Printmaking Club celebrates second year on campus

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Mary Elizabeth Myrick

Paint-splattered, denim-clad students trickled into Wey Hall room 108 on Aug. 31, at 6:30 p.m. The studio room quickly became crowded, and many students lined the perimeter, attending the first meeting of the year for the Appalachian Printmaking Club.

Founded in fall 2015, this is the start of Appalachian Printmaking Club’s second year on campus. As a club within the visual arts department, it focuses primarily on a printmaking process called relief and screen printing.

Club president and current senior Erina Schultz is one of the many artists on campus that is passionate about printmaking. Schultz, along with other club members, hopes to see more people becoming involved in the club and learning more about the medium.

“A lot of people don’t know about printmaking. It’s kind of sad,” she said.

In response to this lack of awareness, a group of students who were invested in this art medium formed the club. The Appalachian Printmaking Club is fully student run, student taught and student led. One aspect that makes the learning experience within printmaking club valuable is that there is “no professor grading you,” Schultz said.

Along the lines of a “grade-free” learning space, Printmaking Club hopes not only to inspire arts majors, but also students and community members from all backgrounds. At the interest meeting, attendees’ majors ranged from political science to biology to dance.

In order to have studio access for printmaking, students are required to be a visual arts major. However, by joining Printmaking Club, students are able to gain studio access during club meetings, which generally involve getting right to work on projects and hands-on learning within the studio. Along with this studio access and work time, Schultz believes that Printmaking Club is a beneficial opportunity for anyone who is interested, even if they are inexperienced because “it allows people to join and see if it’s the right process for them,” Schultz said.

When joining the club, dues are $15, which helps cover costs for materials and projects. Additionally, the club is already discussing events for the upcoming semester and year to be funded by these dues.

At the meeting, members discussed their past fundraising ideas and involvements. One of Printmaking Club’s most successful events last year involved organizing a timeframe in which students across the campus could bring any garment of their choice – including T-shirts, bags, patches, hoodies or anything of that nature – and have the club print a design on it for a cost of $5. The club printed on each item with black ink and allowed students to choose from an array of different designs. When the club held one of their T-shirt printing events in October 2015, it was so successful that they had to stop taking requests, but offered students a selection of pre-printed tees and a promise of future events. Along with this particular event, the club has frequently sold donuts, coffee and various prints to raise money for supplies and necessities involved in the printmaking art form.

Eliana Rodriguez, a club member, explained the relevance of printmaking club to her.

“For me, as an artist, printmaking club is really important to me because I’m able to do what I love and share that with others,” Rodriguez said. “Printmaking is one of the lesser known mediums so finding other people who do printmaking isn’t easy. Through the club, I’m able to meet other printmakers and introduce printmaking to people that may have never known what it is.”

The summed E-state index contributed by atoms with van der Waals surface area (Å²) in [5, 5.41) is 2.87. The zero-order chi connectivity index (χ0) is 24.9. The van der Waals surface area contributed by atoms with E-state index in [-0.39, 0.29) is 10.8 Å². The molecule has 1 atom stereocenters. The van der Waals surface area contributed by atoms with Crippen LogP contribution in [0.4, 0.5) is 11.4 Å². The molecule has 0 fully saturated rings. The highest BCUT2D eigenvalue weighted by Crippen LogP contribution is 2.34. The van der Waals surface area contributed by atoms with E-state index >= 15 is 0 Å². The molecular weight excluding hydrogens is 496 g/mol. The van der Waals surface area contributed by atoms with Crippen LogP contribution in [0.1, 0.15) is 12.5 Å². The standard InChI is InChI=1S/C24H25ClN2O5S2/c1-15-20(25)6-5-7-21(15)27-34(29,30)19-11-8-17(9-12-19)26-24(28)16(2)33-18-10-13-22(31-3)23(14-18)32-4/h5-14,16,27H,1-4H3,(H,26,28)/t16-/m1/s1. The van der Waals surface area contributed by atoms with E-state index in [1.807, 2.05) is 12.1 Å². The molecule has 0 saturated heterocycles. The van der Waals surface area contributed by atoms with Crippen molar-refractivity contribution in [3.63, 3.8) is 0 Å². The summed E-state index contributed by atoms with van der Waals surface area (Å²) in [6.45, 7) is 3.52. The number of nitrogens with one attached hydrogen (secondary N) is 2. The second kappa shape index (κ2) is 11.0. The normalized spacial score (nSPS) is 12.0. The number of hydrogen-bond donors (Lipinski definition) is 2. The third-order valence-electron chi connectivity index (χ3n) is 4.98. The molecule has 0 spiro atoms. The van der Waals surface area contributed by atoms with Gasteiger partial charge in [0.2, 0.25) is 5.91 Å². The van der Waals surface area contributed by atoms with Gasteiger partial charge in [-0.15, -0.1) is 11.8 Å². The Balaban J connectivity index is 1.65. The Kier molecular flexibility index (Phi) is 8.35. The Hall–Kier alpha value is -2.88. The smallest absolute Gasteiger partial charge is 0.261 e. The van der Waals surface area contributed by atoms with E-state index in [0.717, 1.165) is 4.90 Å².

Famous artists such as Pablo Picasso, Rembrandt, Francisco Goya, Henri de Toulouse-Lautrec and Andy Warhol all had a hand in printmaking. Warhol is attributed for being an extremely influential printmaker. During the 1960’s, some of his most well-known works are recognized as pop-culture icons, such as his prints of Marilyn Monroe. Schultz mentioned that many people don’t realize how many renowned artists were printmakers.

“Most really well-known artists have done printmaking, like famous painters; they have all done the process of printmaking,” Shultz said.

With a primary focus on relief printing and screen printing within the club, these two processes allow differing results and experiences. Screen printing typically involves using stencils and layering different colors and stencils on top of one another. As a whole, screen printing allows for livelier colors in comparison to relief. Screen printing is used for printing on clothing, but also can be used for various items such as decals and balloons. In contrast, relief printing often includes techniques such as lithography, engraving, drypoint and etching. Items such as woodcuts and linocuts have often been historically used for moveable type processes and illustrations, amongst others.

The club aims to attend SGCI, which stands for the South Graphics Council International. The yearly conference, held this year in April 2017 in Atlanta, Georgia, is the largest printmaking conference in the nation. At the conference, printmakers from across the country showcase their art, network and learn more about the processes at hand.

As a whole, Printmaking Club prides themselves on being not only a place for artistic expression, but a place to learn more about an ancient but ever-expanding art form. In Appalachian Printmaking Club’s own words, courtesy of their Facebook page, “We are the best club you’ll ever be a part of.”